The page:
Endeavour: The Ship That Changed the World

Image of Endeavour: The Ship That Changed the World
Release Date: 
May 14, 2019
Farrar, Straus and Giroux
Reviewed by: 

Readers may open this book expecting to find a familiar story. After all, the centerpiece of Endeavour: The Ship That Changed The World is Captain James Cook’s famous circumnavigation of the globe. They will discover, however, that the author, Peter Moore, has embedded that event in a gripping narrative with surprises on nearly every page and a stunning conclusion.

Endeavour’s relatively brief existence (1764–1778) can be divided into three phases, during each of which the vessel bore a different name. The sturdy ship began life as the Earl of Pembroke, transporting coal from Newcastle to London. Refit as a Navy ship in 1768 and renamed to reflect the animating spirit of the Enlightenment, Endeavour set sail under the steady hand of Captain Cook for the uncharted waters of the Pacific. Its destination was George’s Island (now Tahiti), an ideal site from which the scientists aboard could view the Transit of Venus in 1769. From there Endeavour ventured to New Zealand and the long-sought southern continent of Australia.

The ship’s extensive travels did not end with its return to England via Batavia and the Cape of Good Hope. Soon thereafter it sailed yet again, carrying supplies to the Falkland Islands and, on a subsequent voyage, evacuating desperate settlers from the desolate British outpost there. In March 1775, now somewhat the worse for wear, Endeavor was sold to a private merchant. Rather than being broken down for its still-valuable timber, however, the ship entered the third and final phase of its remarkable life.

Now called Lord Sandwich in honor of the First Lord of the Admiralty, the erstwhile collier entered the fray of the American Revolution. Its first task involved transporting Hessian mercenaries across the Atlantic to New York. But after relocating to Newport, Rhode Island, the Lord Sandwich became “a perversion of everything Endeavour had represented.” The same oaken vessel that just a few years earlier carried exotic plant and animal specimens from the South Seas was transformed into a gruesome floating prison for captured American soldiers and civilian rebels.

Endeavour’s sad demise stood in sharp contrast to its momentous life. In the summer of 1778, news arrived in Newport that a fleet of warships led by the formidable Count d’Estaing was en route to aid France’s new American allies. A British officer quickly ordered five transports to be scuttled and sunk in the city’s harbor to hinder the enemy ships’ access. One of the vessels consigned to a watery grave was the dilapidated Endeavour, its world travels finally at an end.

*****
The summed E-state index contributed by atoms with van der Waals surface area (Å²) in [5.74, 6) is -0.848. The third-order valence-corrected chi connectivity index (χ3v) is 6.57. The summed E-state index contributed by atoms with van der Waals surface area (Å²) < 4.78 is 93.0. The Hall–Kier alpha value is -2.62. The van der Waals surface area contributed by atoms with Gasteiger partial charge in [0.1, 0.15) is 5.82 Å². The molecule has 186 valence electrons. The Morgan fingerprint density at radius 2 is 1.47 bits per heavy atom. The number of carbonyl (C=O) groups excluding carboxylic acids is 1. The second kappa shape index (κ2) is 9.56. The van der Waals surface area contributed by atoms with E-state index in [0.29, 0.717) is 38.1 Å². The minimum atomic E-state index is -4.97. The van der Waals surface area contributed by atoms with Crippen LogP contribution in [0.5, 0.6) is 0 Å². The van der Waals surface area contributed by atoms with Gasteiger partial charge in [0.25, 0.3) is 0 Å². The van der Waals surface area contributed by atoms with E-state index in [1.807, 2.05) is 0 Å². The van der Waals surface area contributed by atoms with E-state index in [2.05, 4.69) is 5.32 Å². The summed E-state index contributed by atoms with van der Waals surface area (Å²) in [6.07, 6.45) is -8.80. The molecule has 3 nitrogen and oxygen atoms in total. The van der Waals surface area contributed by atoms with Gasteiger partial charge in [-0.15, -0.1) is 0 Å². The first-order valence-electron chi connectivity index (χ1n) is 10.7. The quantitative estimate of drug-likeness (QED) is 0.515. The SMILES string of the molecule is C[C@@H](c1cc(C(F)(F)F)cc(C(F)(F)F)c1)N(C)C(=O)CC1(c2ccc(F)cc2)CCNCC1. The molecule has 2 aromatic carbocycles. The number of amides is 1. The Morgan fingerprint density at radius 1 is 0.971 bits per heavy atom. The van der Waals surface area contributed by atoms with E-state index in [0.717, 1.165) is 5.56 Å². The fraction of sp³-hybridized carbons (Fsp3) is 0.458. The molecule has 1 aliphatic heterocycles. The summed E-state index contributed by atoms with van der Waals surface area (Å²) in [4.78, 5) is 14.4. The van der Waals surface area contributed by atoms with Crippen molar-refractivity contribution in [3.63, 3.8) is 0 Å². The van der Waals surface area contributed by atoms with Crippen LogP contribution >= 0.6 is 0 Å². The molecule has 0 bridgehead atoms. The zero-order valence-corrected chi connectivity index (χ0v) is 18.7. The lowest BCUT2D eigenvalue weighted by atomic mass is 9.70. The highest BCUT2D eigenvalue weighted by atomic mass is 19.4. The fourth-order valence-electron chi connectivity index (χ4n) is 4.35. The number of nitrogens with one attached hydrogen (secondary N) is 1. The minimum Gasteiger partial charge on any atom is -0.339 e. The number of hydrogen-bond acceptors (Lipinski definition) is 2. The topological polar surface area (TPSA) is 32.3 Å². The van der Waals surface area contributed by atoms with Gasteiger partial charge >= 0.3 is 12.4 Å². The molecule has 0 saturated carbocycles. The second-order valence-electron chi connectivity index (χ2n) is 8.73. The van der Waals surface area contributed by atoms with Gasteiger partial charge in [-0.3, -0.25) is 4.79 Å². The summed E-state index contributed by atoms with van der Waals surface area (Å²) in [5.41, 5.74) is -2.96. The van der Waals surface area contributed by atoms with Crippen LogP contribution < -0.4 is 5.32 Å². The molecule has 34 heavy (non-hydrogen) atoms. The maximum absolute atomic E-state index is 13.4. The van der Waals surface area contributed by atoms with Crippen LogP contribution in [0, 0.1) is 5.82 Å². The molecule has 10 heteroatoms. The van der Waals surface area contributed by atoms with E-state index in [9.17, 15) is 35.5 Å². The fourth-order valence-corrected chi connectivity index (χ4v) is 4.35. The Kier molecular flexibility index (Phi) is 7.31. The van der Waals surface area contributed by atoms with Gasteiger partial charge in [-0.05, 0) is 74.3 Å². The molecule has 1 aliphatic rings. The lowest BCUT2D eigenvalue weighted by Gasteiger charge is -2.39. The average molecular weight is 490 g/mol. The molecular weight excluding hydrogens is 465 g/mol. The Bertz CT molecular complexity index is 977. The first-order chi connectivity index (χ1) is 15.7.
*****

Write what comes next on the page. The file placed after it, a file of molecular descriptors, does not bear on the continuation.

As the title indicates, Endeavour occupies center stage in this thrilling narrative. Captain James Cook and Joseph Banks, the famous naturalist, feature prominently in the supporting cast but are accompanied by a number of lesser-known but equally important individuals. 

Moore offers deft portraits of such men as Thomas Fishburn, the ambitious Whitby shipwright who oversaw Endeavour’s construction, and the irascible Alexander Dalrymple, who refused to join the South Seas expedition when the Navy took command. Sydney Parkinson, the illustrator who crafted exquisite images of Banks’ botanical collections, left a vivid journal chronicling his travels up to the point of his sudden death months before the ship made it home.

And then there is Tupaia, “one of the most inquisitive, learned and perceptive people” in all of the islands. A member of an exclusive priestly order, Tupaia met Cook and Banks in Tahiti and insisted on accompanying Endeavour as it ventured further south and west. Without Tupaia’s assistance as an interpreter and mediator in dealings with the Maori, Cook might have met an untimely end on this voyage instead of a subsequent one.

Moore’s celebration of Endeavour’s achievements ends with a brief—perhaps a bit too brief—acknowledgment of its more disturbing role as “a powerful emblem of colonialism.” Cook’s discoveries led to other voyages that ultimately produced a legacy of violence and dispossession of indigenous peoples. Just 16 years after Endeavour’s crew glimpsed Australia’s coast, a fleet of British ships deposited hundreds of convicts at Botany Bay to start a new colony. Neither they nor the endangered aboriginal peoples would have had much reason to thank Cook and his entourage for charting the way.